EH Workbench Motivation
--Michael Tobis, 1999
The central problem in the physics of the environment is the coupling of systems at multiple scales. Typically, the various scales and phenomena have been studied by different disciplines and subdisciplines. As understanding progresses, interest develops in phenomena that couple principles discovered in separate disciplines. For example, the El Nino phenomenon can only be understood by combining ideas from meteorology and oceanography, and can only be quantitatively addressed by models including quantitative representations of atmosphere and ocean.
Similarly, in addressing the impacts of climate and climate change on regional systems, ways have to be found to include quantitative models of both the climate system and the impacted environmental phenomena. The particular example addressed by this project is the effect of climate change on severe flooding events.
While it is possible to build a coupled model from a blank slate, often this is unrealistically expensive. Therefore, the quantitative models are frequently accomplished by coupling pre-existing models of the relevant subsystems.
A problem often mentioned by professionals using large models is the difficulties inherent in getting them to work properly. These problems are more than doubled when two or more pre-existing models need to be run to investigate a particular scientific issue.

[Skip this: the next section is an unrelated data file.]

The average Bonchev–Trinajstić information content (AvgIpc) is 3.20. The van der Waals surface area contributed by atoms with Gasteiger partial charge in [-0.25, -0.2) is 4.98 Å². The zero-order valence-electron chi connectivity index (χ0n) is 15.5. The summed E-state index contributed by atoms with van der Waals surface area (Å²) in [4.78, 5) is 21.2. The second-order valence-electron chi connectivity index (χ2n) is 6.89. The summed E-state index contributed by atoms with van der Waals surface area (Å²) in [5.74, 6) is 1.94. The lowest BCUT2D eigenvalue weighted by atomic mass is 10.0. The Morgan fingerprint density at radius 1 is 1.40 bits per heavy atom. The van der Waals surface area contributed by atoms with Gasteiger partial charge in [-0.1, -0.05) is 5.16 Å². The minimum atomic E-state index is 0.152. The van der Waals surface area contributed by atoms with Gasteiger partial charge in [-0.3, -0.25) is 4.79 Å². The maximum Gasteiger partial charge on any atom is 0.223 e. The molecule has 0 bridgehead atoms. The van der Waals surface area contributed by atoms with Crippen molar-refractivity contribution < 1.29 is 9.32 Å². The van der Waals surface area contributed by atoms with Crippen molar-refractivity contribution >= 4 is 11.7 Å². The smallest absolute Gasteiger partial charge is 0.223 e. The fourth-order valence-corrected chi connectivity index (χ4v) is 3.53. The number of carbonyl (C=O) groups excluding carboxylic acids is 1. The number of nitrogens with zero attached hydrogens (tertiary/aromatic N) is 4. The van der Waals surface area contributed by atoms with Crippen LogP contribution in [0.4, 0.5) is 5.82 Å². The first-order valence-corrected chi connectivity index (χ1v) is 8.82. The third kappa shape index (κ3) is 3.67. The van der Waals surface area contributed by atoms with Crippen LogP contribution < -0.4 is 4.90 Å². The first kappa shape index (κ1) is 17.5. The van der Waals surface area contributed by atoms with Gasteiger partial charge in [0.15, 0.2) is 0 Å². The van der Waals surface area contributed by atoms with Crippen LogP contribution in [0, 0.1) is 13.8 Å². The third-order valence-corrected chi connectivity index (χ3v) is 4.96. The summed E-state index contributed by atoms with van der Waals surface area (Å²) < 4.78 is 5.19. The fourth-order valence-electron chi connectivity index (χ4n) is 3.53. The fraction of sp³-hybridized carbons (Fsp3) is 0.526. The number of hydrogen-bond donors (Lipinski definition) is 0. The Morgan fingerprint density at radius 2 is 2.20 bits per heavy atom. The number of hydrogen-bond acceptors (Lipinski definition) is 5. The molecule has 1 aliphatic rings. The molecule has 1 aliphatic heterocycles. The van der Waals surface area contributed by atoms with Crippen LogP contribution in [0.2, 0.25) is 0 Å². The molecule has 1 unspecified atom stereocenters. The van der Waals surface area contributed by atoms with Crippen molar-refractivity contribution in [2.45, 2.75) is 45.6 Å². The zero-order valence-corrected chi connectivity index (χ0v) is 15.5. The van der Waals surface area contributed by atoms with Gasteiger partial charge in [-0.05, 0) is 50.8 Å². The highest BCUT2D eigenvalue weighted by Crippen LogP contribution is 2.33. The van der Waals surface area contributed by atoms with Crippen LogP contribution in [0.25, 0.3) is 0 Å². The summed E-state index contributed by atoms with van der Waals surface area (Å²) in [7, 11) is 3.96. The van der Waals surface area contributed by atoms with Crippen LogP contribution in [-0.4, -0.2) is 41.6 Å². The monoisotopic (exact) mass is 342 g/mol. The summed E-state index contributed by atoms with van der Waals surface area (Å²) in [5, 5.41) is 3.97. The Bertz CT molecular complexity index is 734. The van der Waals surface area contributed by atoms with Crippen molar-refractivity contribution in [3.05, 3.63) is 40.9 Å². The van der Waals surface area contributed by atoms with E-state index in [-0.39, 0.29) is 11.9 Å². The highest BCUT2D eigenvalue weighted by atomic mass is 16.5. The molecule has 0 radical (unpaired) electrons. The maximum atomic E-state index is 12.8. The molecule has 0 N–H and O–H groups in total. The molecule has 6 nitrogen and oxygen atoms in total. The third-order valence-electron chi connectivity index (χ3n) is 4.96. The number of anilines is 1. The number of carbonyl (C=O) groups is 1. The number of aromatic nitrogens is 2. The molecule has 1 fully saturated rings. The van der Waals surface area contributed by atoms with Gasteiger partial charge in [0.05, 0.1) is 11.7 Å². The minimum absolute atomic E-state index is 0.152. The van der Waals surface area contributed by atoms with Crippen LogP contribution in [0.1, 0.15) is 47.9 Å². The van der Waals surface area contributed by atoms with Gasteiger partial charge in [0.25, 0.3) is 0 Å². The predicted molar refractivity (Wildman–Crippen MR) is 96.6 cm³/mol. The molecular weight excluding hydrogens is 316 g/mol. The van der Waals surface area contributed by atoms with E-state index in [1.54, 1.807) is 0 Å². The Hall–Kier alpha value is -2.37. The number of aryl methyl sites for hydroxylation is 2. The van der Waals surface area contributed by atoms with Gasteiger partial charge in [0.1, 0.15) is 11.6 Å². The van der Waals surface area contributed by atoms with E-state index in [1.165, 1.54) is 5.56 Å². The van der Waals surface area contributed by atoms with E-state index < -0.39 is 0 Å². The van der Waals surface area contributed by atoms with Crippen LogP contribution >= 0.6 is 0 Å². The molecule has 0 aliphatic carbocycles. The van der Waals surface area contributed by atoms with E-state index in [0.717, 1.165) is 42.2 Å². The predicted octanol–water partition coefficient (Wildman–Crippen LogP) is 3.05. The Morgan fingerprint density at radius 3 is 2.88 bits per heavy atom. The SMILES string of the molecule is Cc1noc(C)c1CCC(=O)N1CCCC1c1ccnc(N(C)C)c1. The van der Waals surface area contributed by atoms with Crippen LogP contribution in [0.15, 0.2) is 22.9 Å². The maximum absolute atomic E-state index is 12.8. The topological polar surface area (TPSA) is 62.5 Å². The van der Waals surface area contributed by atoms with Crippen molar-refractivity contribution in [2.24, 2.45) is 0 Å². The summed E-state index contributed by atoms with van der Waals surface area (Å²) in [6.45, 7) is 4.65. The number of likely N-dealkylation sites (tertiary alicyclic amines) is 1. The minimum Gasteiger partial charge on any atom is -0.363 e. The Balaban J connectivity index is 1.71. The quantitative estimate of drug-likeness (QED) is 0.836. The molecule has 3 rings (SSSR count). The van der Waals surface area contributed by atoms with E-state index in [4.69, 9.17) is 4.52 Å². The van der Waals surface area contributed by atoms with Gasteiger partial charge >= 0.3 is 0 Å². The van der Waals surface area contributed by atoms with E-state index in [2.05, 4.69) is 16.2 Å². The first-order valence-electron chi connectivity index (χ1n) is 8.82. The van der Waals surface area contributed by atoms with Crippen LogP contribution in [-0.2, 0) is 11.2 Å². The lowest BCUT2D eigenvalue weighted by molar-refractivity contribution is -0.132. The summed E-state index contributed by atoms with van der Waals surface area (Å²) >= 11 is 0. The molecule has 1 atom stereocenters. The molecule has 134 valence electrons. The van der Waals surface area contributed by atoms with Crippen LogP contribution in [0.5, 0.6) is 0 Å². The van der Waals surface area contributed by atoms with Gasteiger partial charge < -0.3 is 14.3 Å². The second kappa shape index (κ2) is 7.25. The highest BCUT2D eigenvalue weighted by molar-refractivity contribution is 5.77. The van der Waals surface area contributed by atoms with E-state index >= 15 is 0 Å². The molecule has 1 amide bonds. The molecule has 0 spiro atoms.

Commercially important fields which involve high performance computing have made some progress toward insulating the domain professionals from the details of setting up the computation. Tools to accomplish such tasks, which in principle are highly automatable, are called "problem solving environments". Our goal is to bring such an environment to quantitative studies in the environmental sciences.
In addition to the more or less seamless integration of component models into a single functional environment, the problem solving environment must provide feedback to the user, usually through visualization tools. We have built our visualization tools around the VisAD library. VisAD is a Java-based API that itself makes extensive use of the standard java extension Swing API for GUI construction. Therefore Java and Swing provided a natural basis for the user interface.
Finally, using Globus technology, we implemented methods for allocating and instantiating computations remotely, moving toward seamless allocation. There is also a less capable version of the workbench which uses secure shell ("ssh") invocation methods, with its smaller capability being traded of for a rather simpler setup.
Our group also produced a virtual reality visualization of a coupled model run, using the modified Cave5D software. The Java based VisAD workbench, the coupled models, and the virtual reality visualization were all demonstrated at SC98 in Orlando in November of 1998.
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